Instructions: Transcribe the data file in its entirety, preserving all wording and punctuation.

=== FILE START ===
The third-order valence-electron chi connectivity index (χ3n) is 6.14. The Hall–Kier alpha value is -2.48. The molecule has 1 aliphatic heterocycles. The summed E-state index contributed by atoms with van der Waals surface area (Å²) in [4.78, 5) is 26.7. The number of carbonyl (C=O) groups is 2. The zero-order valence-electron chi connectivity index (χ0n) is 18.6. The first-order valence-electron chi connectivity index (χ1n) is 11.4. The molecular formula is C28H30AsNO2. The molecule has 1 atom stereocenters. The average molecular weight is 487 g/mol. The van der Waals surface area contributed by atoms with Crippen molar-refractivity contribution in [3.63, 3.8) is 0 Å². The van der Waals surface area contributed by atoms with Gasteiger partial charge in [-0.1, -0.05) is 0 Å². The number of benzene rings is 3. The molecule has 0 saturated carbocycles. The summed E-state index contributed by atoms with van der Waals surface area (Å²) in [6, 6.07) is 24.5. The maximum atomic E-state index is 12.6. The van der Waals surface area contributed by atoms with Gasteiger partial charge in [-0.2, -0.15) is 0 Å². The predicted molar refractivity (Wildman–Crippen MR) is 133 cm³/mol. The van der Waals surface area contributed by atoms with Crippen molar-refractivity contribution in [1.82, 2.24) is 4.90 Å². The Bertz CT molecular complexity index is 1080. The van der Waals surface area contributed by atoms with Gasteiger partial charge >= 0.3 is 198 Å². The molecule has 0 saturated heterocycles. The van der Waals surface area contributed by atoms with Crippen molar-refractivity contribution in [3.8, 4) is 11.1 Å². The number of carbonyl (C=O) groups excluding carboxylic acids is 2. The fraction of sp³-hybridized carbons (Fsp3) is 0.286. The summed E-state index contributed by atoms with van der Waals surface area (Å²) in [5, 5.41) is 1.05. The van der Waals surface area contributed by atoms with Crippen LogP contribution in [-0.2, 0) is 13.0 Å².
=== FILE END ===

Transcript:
The third-order valence-electron chi connectivity index (χ3n) is 6.14. The Hall–Kier alpha value is -2.48. The molecule has 1 aliphatic heterocycles. The summed E-state index contributed by atoms with van der Waals surface area (Å²) in [4.78, 5) is 26.7. The number of carbonyl (C=O) groups is 2. The zero-order valence-electron chi connectivity index (χ0n) is 18.6. The first-order valence-electron chi connectivity index (χ1n) is 11.4. The molecular formula is C28H30AsNO2. The molecule has 1 atom stereocenters. The average molecular weight is 487 g/mol. The van der Waals surface area contributed by atoms with Crippen molar-refractivity contribution in [3.63, 3.8) is 0 Å². The van der Waals surface area contributed by atoms with Gasteiger partial charge in [-0.1, -0.05) is 0 Å². The number of benzene rings is 3. The molecule has 0 saturated carbocycles. The summed E-state index contributed by atoms with van der Waals surface area (Å²) in [6, 6.07) is 24.5. The maximum atomic E-state index is 12.6. The van der Waals surface area contributed by atoms with Gasteiger partial charge in [-0.2, -0.15) is 0 Å². The predicted molar refractivity (Wildman–Crippen MR) is 133 cm³/mol. The van der Waals surface area contributed by atoms with Crippen molar-refractivity contribution in [1.82, 2.24) is 4.90 Å². The Bertz CT molecular complexity index is 1080. The van der Waals surface area contributed by atoms with Gasteiger partial charge >= 0.3 is 198 Å². The molecule has 0 saturated heterocycles. The van der Waals surface area contributed by atoms with Crippen molar-refractivity contribution in [3.8, 4) is 11.1 Å². The number of carbonyl (C=O) groups excluding carboxylic acids is 2. The fraction of sp³-hybridized carbons (Fsp3) is 0.286. The summed E-state index contributed by atoms with van der Waals surface area (Å²) in [5, 5.41) is 1.05. The van der Waals surface area contributed by atoms with Crippen LogP contribution in [-0.2, 0) is 13.0 Å².